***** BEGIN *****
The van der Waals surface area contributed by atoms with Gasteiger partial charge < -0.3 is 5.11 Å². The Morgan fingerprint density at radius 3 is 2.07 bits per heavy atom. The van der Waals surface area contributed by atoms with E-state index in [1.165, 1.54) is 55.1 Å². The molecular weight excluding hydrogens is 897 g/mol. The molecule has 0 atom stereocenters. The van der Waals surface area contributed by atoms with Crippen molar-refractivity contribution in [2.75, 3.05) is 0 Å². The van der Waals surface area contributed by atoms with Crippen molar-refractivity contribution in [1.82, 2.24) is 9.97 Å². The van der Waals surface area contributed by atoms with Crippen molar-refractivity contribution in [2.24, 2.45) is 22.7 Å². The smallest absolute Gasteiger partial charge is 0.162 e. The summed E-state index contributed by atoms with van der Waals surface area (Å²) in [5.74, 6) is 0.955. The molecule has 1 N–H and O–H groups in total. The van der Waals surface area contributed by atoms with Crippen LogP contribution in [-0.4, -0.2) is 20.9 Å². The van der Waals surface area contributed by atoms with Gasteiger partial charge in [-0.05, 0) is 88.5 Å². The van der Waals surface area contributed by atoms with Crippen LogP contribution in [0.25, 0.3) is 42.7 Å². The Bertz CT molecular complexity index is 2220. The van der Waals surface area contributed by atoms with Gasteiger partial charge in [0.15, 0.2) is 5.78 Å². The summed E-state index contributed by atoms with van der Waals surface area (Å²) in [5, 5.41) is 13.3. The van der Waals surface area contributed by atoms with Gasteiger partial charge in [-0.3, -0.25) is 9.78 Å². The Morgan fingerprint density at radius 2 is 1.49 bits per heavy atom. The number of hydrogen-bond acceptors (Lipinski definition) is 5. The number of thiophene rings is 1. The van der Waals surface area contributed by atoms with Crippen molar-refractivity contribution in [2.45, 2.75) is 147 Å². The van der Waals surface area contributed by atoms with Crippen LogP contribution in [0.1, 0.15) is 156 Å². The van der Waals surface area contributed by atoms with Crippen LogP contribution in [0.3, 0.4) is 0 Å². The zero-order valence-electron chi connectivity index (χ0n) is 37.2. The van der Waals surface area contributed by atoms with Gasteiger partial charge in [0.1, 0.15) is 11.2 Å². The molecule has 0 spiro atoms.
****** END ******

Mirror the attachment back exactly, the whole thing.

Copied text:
The van der Waals surface area contributed by atoms with Gasteiger partial charge < -0.3 is 5.11 Å². The Morgan fingerprint density at radius 3 is 2.07 bits per heavy atom. The van der Waals surface area contributed by atoms with E-state index in [1.165, 1.54) is 55.1 Å². The molecular weight excluding hydrogens is 897 g/mol. The molecule has 0 atom stereocenters. The van der Waals surface area contributed by atoms with Crippen molar-refractivity contribution in [2.75, 3.05) is 0 Å². The van der Waals surface area contributed by atoms with Crippen molar-refractivity contribution in [1.82, 2.24) is 9.97 Å². The van der Waals surface area contributed by atoms with Crippen molar-refractivity contribution in [2.24, 2.45) is 22.7 Å². The smallest absolute Gasteiger partial charge is 0.162 e. The summed E-state index contributed by atoms with van der Waals surface area (Å²) in [5.74, 6) is 0.955. The molecule has 1 N–H and O–H groups in total. The van der Waals surface area contributed by atoms with Crippen LogP contribution in [-0.4, -0.2) is 20.9 Å². The van der Waals surface area contributed by atoms with Gasteiger partial charge in [-0.05, 0) is 88.5 Å². The van der Waals surface area contributed by atoms with Crippen LogP contribution in [0.25, 0.3) is 42.7 Å². The Bertz CT molecular complexity index is 2220. The van der Waals surface area contributed by atoms with Gasteiger partial charge in [0.15, 0.2) is 5.78 Å². The summed E-state index contributed by atoms with van der Waals surface area (Å²) in [5, 5.41) is 13.3. The van der Waals surface area contributed by atoms with Gasteiger partial charge in [-0.3, -0.25) is 9.78 Å². The Morgan fingerprint density at radius 2 is 1.49 bits per heavy atom. The number of hydrogen-bond acceptors (Lipinski definition) is 5. The number of thiophene rings is 1. The van der Waals surface area contributed by atoms with Crippen molar-refractivity contribution in [2.45, 2.75) is 147 Å². The van der Waals surface area contributed by atoms with Crippen LogP contribution in [0.1, 0.15) is 156 Å². The van der Waals surface area contributed by atoms with Crippen LogP contribution in [0.3, 0.4) is 0 Å². The zero-order valence-electron chi connectivity index (χ0n) is 37.2. The van der Waals surface area contributed by atoms with Gasteiger partial charge in [0.1, 0.15) is 11.2 Å². The molecule has 0 spiro atoms.